Saint Vincent and the Grenadines is a British
model parliamentary democracy. The prime minister and
his government rule the country, which is often called
just Saint Vincent. The government is responsible to
Parliament, which consists of a chamber.
Saint Vincent is an independent state within the
Commonwealth consisting of Britain and the former
British colonies. The head of state is the British
monarch, represented by a domestic general governor with
Total population and chart of St. Vincent and The Grenadines for years of 2020, 2021, 2022, 2023 and 2024. Also covers population density, birth rate, death rate and population growth rates.
Of the members of Parliament, 15 "representatives"
are elected in general elections held for a maximum of
five years. This is done in majority elections in
one-man election circles. Six senators are appointed by
the Governor-General: four on a proposal by the Prime
Minister and two on a proposal by the opposition leader.
In addition, the Speaker and the Prosecutor General are
included in Parliament. Both can either be MPs or are
picked from outside, which means that the total number
of MEPs varies between 21 and 23.
Citizens over the age of 18 have the right to vote.
The country is divided into six parishes: five on the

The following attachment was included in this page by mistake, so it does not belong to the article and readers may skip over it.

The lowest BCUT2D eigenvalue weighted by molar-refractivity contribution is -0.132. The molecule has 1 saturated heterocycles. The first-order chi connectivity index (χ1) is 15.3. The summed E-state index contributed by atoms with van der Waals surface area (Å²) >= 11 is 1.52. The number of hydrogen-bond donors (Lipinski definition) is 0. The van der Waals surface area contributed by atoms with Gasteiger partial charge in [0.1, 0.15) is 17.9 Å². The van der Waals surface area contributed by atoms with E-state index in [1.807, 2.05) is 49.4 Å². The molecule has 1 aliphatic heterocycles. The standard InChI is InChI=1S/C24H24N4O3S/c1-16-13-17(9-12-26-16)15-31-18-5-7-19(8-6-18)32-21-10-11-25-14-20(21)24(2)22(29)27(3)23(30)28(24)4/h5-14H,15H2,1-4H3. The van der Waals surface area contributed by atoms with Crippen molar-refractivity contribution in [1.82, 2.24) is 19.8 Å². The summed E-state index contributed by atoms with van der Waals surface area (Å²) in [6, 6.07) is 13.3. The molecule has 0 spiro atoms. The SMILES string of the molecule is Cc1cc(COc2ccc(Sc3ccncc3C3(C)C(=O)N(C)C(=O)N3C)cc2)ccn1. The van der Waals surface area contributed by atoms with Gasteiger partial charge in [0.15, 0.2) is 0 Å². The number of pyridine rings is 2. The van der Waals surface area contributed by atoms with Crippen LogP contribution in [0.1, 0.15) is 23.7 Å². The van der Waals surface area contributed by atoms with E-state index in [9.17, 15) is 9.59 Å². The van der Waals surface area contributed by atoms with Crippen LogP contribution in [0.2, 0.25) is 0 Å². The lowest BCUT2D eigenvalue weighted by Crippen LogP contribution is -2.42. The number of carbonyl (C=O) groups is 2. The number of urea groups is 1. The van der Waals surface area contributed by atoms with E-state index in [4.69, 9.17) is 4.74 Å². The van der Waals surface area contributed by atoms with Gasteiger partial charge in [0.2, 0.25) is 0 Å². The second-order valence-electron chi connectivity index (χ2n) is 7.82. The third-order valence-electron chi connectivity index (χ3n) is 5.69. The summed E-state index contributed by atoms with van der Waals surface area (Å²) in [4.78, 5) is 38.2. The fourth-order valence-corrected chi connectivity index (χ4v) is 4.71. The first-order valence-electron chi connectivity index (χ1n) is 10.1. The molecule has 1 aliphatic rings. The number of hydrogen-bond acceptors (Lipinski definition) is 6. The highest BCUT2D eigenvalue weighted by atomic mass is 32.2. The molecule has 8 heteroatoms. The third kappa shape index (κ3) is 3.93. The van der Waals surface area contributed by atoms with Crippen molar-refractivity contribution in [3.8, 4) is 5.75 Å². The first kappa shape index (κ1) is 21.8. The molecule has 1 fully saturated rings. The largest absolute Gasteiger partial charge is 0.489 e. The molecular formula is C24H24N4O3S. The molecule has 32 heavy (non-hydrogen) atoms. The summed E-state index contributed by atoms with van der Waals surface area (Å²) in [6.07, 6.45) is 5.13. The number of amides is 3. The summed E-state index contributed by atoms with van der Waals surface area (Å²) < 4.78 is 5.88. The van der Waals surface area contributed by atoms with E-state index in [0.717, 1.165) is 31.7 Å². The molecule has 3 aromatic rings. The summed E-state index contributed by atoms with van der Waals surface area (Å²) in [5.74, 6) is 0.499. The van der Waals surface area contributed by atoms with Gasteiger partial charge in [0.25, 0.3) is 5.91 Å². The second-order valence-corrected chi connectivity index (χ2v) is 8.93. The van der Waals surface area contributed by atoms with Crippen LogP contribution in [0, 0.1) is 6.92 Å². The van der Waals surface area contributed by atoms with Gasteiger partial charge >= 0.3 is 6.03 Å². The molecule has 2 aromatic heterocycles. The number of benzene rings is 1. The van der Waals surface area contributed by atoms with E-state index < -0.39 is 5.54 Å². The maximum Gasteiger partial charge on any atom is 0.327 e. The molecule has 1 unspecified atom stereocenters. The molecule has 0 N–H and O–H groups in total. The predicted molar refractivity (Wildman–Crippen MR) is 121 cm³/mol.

island of Saint Vincent and one covering the islands of
Politics is completely dominated by two political
parties, the left-wing United Labor Party (ULP) and the
more right-wing New Democratic Party (New Democratic
Party, NDP). There are also some smaller parties but
they have a hard time getting any impact.
The legal system is based on the British. Judgment
can be appealed to an East Caribbean Supreme Court in
neighboring Saint Lucia and further to the British Privy
Council in London.
Since 2005, the Caribbean Supreme Court (CCJ) has
been in Trinidad, established by the regional
cooperation body Caricom (see Foreign Policy and
Defense). CCJ is intended to replace the Privy Council
as the highest judicial body for the Caricom countries,
but Saint Vincent has not yet approved the change.
The law allows the death penalty, but no execution
has taken place since 1995. Reports testify that the
police use unnecessarily much force and the conditions
in the country's only prison are substandard due to